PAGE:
JZ Music PRESENTS Gilad Hekselman Trio 【E-Ticket】
Add: JZ Club #158 JULU RD. HUANGPU DISTRICT SHANGHAI
RESERVATION: 021-53098221 / 64310269
Gilad Hekselman has been a feature of the international jazz scene for over 10 years. Although born and raised in Israel, it was in New York that he perfected his guitar technique and took his first steps into recording with Small Records in 2006. He went on to produce five brilliant albums with his sixth, Ask for Chaos scheduled for release by Motema Records September 7, 2018.
The albums, Split Life (2006), Words Unspoken (2009), Hearts Wide Open (2011) This Just In (2013) and Homes (2015) have all helped to establish the guitarist as one of the pillars of The Big Apple’s celebrated Israeli music scene and as undoubtedly one of the most creative jazz "guitar heroes" around today.
The new album, Ask For Chaos, runs like a manifesto for Gilad Hekselman’s highly inventive approach to the "power trio". It is a powerfully diverse and unique album that features Gilad’s harmonic and rhythmic mastery while showcasing the melodic virtuosity that has become his trademark. And he proves this by heading up two different groups of musicians who share the compositions. The first comprises his two, new, regular partners, bassist Rick Rosato and drummer Jonathan Pinson and the second is with keyboard player Aaron Parks and drummer Kush Abadey who make up the electro-trio ZuperOctave. These four musicians brought together by Gilad Hekselman’s music, have a wealth of live performing and recording history just like Gilad himself who has performed with a myriad of artists from John Scofield to Esperanza Spalding.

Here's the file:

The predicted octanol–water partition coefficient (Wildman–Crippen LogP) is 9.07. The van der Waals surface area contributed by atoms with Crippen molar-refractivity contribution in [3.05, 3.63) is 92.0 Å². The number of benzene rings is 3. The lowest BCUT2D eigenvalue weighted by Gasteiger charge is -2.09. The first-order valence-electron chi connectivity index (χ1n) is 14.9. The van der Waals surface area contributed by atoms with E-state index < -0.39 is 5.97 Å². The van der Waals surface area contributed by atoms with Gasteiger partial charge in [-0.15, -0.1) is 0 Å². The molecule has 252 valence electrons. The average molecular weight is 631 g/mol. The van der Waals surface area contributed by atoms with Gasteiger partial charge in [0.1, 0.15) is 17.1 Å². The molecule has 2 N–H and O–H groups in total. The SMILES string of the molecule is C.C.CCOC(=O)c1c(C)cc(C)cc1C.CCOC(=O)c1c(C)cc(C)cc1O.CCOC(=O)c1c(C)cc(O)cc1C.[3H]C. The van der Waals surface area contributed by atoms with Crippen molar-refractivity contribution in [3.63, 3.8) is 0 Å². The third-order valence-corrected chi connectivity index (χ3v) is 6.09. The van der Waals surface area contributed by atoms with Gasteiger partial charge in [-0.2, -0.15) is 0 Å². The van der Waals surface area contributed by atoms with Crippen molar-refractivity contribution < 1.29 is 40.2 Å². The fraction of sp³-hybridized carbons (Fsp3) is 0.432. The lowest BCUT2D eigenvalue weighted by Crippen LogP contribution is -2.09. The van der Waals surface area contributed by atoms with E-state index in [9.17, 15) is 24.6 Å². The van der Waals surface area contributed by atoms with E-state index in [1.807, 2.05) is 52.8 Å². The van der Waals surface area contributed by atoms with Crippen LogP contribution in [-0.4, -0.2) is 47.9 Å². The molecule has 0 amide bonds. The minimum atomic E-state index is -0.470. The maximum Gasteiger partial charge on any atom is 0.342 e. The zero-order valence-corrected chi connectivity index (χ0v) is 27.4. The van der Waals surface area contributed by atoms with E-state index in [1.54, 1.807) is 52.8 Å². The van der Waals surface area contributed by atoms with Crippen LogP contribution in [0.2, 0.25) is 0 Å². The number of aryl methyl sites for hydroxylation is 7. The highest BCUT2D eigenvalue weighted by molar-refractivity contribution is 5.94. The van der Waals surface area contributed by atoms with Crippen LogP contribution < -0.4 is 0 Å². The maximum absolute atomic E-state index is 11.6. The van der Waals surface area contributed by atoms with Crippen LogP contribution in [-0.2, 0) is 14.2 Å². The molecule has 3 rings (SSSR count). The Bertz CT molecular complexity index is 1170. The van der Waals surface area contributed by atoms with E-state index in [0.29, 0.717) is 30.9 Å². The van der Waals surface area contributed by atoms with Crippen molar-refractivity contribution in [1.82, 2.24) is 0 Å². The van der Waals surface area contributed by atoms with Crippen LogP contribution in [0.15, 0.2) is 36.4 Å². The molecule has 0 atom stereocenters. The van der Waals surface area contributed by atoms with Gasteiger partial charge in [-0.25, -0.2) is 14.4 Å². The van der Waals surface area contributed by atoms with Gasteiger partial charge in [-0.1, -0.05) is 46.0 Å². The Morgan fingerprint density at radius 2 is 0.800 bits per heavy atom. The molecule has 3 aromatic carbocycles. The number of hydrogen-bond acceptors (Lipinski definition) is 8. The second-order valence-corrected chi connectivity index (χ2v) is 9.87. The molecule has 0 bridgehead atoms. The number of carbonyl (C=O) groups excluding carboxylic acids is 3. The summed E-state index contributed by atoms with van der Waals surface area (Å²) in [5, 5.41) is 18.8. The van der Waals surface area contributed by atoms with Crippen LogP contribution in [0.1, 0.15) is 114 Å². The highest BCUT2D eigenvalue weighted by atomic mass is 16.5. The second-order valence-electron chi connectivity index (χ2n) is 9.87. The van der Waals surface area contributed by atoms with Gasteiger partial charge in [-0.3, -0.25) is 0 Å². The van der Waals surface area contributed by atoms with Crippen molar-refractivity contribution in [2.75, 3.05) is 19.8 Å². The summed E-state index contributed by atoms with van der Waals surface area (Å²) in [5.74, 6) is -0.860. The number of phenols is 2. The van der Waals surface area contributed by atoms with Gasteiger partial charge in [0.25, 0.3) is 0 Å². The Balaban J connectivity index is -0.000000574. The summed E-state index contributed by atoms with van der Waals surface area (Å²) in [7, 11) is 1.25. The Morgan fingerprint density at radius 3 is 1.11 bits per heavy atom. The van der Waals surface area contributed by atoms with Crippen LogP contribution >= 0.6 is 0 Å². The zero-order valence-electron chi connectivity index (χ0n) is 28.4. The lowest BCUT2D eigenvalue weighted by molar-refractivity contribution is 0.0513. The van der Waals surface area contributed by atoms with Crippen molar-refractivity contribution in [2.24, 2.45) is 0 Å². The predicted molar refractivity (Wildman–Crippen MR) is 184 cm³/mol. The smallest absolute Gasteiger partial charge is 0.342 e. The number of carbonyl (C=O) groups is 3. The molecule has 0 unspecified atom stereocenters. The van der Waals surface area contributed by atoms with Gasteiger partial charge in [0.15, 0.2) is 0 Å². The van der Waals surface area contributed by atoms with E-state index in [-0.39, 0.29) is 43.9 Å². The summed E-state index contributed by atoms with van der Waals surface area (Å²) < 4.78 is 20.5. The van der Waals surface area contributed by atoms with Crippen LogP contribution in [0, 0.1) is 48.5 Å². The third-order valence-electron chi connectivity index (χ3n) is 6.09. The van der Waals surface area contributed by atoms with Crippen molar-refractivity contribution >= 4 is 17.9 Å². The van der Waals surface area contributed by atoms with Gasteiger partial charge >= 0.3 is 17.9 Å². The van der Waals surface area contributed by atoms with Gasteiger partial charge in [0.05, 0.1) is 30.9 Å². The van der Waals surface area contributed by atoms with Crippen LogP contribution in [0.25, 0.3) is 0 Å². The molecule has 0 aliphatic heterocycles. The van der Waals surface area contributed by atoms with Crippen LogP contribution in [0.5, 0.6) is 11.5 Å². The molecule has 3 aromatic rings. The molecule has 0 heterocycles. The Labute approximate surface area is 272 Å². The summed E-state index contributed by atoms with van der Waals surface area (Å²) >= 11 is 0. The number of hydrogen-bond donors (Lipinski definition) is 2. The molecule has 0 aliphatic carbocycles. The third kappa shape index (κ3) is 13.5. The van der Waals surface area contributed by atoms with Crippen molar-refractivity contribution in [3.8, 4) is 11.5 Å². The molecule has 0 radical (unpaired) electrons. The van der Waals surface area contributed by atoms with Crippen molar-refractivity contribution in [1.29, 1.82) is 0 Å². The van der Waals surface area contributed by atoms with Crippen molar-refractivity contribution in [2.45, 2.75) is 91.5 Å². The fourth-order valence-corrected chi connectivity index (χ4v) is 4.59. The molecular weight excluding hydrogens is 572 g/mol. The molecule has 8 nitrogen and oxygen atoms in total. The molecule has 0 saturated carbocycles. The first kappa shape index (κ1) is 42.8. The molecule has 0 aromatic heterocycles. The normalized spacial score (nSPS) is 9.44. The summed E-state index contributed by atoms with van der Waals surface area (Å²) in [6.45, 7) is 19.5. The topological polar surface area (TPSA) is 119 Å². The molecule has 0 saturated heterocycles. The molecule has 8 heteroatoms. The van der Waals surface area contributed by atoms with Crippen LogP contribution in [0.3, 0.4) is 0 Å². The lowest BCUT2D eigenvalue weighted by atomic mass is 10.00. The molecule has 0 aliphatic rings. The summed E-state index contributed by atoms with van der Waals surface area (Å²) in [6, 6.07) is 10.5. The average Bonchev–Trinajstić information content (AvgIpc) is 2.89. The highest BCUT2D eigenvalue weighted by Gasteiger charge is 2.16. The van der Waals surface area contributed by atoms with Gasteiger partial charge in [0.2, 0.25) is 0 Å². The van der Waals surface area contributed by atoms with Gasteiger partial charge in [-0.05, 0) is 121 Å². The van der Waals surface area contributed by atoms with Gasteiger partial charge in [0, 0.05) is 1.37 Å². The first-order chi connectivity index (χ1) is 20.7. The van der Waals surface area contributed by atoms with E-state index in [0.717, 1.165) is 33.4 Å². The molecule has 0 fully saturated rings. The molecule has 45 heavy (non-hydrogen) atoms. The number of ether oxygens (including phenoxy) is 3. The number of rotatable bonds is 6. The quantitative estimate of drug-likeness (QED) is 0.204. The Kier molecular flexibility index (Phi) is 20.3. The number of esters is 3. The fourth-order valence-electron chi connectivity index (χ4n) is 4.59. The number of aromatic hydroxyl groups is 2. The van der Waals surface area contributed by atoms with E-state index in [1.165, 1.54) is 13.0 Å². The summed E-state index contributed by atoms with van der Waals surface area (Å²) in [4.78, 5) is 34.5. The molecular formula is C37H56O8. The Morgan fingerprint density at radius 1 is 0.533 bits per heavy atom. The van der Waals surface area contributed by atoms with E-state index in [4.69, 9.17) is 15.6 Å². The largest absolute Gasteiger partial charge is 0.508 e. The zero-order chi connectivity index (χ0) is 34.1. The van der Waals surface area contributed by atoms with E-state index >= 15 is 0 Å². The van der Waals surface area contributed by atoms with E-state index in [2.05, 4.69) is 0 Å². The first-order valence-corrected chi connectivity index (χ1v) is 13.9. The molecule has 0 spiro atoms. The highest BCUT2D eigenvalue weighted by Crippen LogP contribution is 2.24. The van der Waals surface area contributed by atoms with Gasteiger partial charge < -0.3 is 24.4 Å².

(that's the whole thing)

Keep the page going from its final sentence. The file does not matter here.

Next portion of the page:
On one side there are two Young Turks full of enthusiasm and on the other two semi-veterans yet both slip seamlessly into the aesthetic structure created by their leader.
While the first trio is acoustic-based, the second flirts intelligently with a smooth, electronic sound using Parks’ electronic keyboard and Abadey’s pads. The album as a whole has a clear logic, and its structure is skilfully designed to intertwine the two repertoires. From the simmering Prologu00001101 which gives rise to the engaging VBlues to Tokyo Cookie with its spiralling crescendo to the collection of delicately arranged miniatures Milton, Stumble Home to You and Little Song for You and the playful rhythms of Clap Clap, everything fits together in perfect harmony.
In terms of his playing, it would be too easy to say Gilad Hekselman’s music has come-of-age and matured. The many possible references and comparisons that could be drawn - Bill Frisell’s musical abstraction, the atmospheric side of Pat Metheny or even shades of Larry Coryell and the very ornate style of Englishmen Phil Miller and Chris Spedding, do not do him justice. We are quite simply in the presence of one of the most inventive musicians of our time whose talent as a composer is as equally impressive as the depth of his art.
But what does the mysterious title Ask for Chaos mean? Whether it refers to Greek mythology, a theory in physics or geology the word chaos always symbolises something powerful because it conjures up a type of fascinating disorder in much the same way as this album. But Gilad Hekselman doesn’t apologise for chaos. Nor does he use it for inspiration. Over the past few years, the musician has simply kept a close eye on what is happening in the world and the numerous downward slides. And he has delivered an album which is a reaction, a call to life and the rediscovery of humanity through investigation. Chaos is fertile ground for creativity and the emergence of new forms and this collection of compositions is its musical metaphor.